Rambis trades guessing game in L.A. for security of Wolves job
A possible Phil Jackson successor, Kurt Rambis left L.A. to coach the Wolves
After playing for Lakers, Rambis served team as coach, assistant GM and analyst
Rambis turned down a two-year offer to coach the Kings earlier this summer
Good for Kurt Rambis for finally getting back to the No. 1 chair, and good for the Timberwolves for finally resolving months of coaching mystery. And good luck surviving the season ahead with the uncertainty of Al Jefferson working back from a serious knee injury, Jonny Flynn as a first-year point guard and a chance of an all-rookie backcourt with Flynn and Wayne Ellington, plus the potential Ricky Rubio distraction.
Oh, yeah. And Rambis may have just walked away from his shot at replacing Phil Jackson on the Lakers' bench.
It would have been his dream job. A lot of people's dream, job, actually, but his in particular after 10 seasons as an assistant coach and seven as a player in L.A., as well as two roles in management, one as interim coach and a turn as TV commentator. The gritty power forward of the Showtime era remains hugely popular in Los Angeles, just as he was a favorite in other stops as the NBA's Clark Kent. Rambis is held in high regard by owner Jerry Buss and the front office; his wife is best friends with Jeanie Buss, Jerry's daughter and potential successor and the team's executive vice president of business operations. Rambis would have been, at the least, a very credible candidate to take over when Jackson steps aside.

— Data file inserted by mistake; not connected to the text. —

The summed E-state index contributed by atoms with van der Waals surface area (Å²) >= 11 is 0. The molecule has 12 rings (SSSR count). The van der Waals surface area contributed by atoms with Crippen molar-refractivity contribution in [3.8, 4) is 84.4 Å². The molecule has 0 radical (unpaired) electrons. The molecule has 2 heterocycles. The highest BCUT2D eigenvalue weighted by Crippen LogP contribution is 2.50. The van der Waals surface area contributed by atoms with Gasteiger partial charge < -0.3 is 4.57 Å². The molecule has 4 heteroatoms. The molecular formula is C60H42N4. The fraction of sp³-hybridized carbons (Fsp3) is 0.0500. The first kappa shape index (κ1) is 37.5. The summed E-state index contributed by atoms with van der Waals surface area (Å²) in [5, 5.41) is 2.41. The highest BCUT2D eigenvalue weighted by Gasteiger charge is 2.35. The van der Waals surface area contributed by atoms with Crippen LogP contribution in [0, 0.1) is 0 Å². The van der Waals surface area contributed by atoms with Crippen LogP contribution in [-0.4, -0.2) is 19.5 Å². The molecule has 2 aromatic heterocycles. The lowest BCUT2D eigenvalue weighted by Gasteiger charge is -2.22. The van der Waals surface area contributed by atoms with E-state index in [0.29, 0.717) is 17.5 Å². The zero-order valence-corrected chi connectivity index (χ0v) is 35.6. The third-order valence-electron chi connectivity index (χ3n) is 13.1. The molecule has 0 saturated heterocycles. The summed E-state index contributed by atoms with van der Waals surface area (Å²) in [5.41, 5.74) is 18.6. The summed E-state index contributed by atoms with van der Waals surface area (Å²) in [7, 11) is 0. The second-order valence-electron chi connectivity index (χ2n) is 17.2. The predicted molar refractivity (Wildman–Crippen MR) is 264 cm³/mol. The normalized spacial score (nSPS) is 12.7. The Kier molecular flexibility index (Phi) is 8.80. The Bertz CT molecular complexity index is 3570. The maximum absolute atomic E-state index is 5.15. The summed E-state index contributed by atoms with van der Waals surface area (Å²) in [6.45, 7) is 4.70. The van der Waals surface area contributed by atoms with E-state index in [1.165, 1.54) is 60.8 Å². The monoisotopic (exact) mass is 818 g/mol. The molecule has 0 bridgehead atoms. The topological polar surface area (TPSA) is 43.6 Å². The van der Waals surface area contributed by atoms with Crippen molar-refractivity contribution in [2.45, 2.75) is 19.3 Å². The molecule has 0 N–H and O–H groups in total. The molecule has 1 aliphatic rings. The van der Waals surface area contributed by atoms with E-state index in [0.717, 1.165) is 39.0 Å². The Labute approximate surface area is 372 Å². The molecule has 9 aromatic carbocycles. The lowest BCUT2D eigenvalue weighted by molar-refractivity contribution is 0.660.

It was within range, too, with Jackson year-to-year on his contract and openly admitting health is an issue. He had to take time before committing to return for the 2009-10 title defense, and someone questioning his stamina at age 63 will have the same inner debate at 64 and 65. There have been enough concerns -- two hip replacements, swelling in his leg that prompted Jackson to skip a one-game trip in April, an angioplasty -- that it couldn't be considered a surprise if he retires during the season.